Critical thinking means questioning one’s assumptions

Jon Husband wonders if the real gap in our society is critical thinking, especially in the case of North Americans being duped into thinking that we are in the midst of a long emergency and that we are at war with terror (at war with a concept?). A far greater emergency is what we are doing to our environment, but global warming doesn’t get anywhere near the funding that the wars in Iraq and Afghanistan do.

A similar lack of critical thinking comes from our politicians, especially in Atlantic Canada, who equate economic growth with jobs. Richard Florida shows research that “productivity growth may be negatively correlated with job growth”:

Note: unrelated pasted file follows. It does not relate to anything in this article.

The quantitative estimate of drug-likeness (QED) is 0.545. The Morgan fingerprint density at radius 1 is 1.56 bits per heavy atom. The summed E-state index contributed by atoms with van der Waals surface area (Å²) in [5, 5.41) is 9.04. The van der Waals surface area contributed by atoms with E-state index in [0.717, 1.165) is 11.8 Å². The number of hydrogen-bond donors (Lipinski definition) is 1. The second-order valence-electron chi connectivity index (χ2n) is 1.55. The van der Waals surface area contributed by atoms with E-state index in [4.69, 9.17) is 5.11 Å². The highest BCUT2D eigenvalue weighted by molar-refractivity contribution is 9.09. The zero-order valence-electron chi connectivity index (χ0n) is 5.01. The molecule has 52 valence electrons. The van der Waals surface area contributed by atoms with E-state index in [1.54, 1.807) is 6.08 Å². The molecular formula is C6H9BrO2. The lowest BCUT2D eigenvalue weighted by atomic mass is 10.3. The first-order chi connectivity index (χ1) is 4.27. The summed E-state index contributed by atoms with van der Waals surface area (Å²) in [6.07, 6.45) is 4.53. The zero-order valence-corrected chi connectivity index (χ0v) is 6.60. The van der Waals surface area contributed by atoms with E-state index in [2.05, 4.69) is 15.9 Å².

Since thriving cities are productivity machines ala Robert Lucas and Jane Jacobs, we now have substantial evidence that shows what a big mistake it is to use job growth as a proxy for productivity improvement and development. It may well be that the most productive cities generate jobs at a considerably slower rate than their less productive (and less developed) counterparts. In other words, job growth may actually be picking up the opposite of what some people think.

Teaching Defiance: Stories and Strategies for Activist Educators, which looks at the need for critical thinking in education, is on my reading list for next year.

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